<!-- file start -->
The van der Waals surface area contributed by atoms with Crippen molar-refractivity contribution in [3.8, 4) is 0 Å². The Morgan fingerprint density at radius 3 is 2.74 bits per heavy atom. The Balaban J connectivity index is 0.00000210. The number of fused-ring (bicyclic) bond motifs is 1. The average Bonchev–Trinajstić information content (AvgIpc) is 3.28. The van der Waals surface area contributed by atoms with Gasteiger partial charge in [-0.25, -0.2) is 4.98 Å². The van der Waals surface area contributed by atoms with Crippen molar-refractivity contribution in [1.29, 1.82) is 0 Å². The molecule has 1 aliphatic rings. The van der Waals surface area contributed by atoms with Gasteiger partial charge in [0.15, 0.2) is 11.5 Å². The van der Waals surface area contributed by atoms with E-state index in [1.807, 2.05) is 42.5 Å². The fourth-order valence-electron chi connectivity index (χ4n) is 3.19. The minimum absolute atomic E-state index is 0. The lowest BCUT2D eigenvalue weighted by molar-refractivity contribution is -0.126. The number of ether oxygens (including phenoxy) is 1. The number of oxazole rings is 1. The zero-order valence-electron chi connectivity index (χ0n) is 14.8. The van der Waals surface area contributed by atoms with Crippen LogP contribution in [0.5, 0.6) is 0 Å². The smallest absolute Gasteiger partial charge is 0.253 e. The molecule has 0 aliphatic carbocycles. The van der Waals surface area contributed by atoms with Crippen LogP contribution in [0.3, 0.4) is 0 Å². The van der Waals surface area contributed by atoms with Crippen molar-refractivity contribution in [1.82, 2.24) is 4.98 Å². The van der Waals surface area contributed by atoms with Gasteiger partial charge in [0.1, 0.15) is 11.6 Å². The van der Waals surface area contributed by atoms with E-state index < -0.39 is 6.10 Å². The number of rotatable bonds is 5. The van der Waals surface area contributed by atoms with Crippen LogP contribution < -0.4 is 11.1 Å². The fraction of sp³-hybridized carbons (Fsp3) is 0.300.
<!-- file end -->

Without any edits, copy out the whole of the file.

The van der Waals surface area contributed by atoms with Crippen molar-refractivity contribution in [3.8, 4) is 0 Å². The Morgan fingerprint density at radius 3 is 2.74 bits per heavy atom. The Balaban J connectivity index is 0.00000210. The number of fused-ring (bicyclic) bond motifs is 1. The average Bonchev–Trinajstić information content (AvgIpc) is 3.28. The van der Waals surface area contributed by atoms with Gasteiger partial charge in [-0.25, -0.2) is 4.98 Å². The van der Waals surface area contributed by atoms with Crippen molar-refractivity contribution in [1.29, 1.82) is 0 Å². The molecule has 1 aliphatic rings. The van der Waals surface area contributed by atoms with Gasteiger partial charge in [0.15, 0.2) is 11.5 Å². The van der Waals surface area contributed by atoms with E-state index in [1.807, 2.05) is 42.5 Å². The fourth-order valence-electron chi connectivity index (χ4n) is 3.19. The minimum absolute atomic E-state index is 0. The lowest BCUT2D eigenvalue weighted by molar-refractivity contribution is -0.126. The number of ether oxygens (including phenoxy) is 1. The number of oxazole rings is 1. The zero-order valence-electron chi connectivity index (χ0n) is 14.8. The van der Waals surface area contributed by atoms with Crippen LogP contribution in [0.5, 0.6) is 0 Å². The smallest absolute Gasteiger partial charge is 0.253 e. The molecule has 0 aliphatic carbocycles. The van der Waals surface area contributed by atoms with Crippen LogP contribution in [0.3, 0.4) is 0 Å². The van der Waals surface area contributed by atoms with Crippen molar-refractivity contribution in [1.82, 2.24) is 4.98 Å². The van der Waals surface area contributed by atoms with Gasteiger partial charge in [0.1, 0.15) is 11.6 Å². The van der Waals surface area contributed by atoms with E-state index < -0.39 is 6.10 Å². The number of rotatable bonds is 5. The van der Waals surface area contributed by atoms with Crippen LogP contribution < -0.4 is 11.1 Å². The fraction of sp³-hybridized carbons (Fsp3) is 0.300.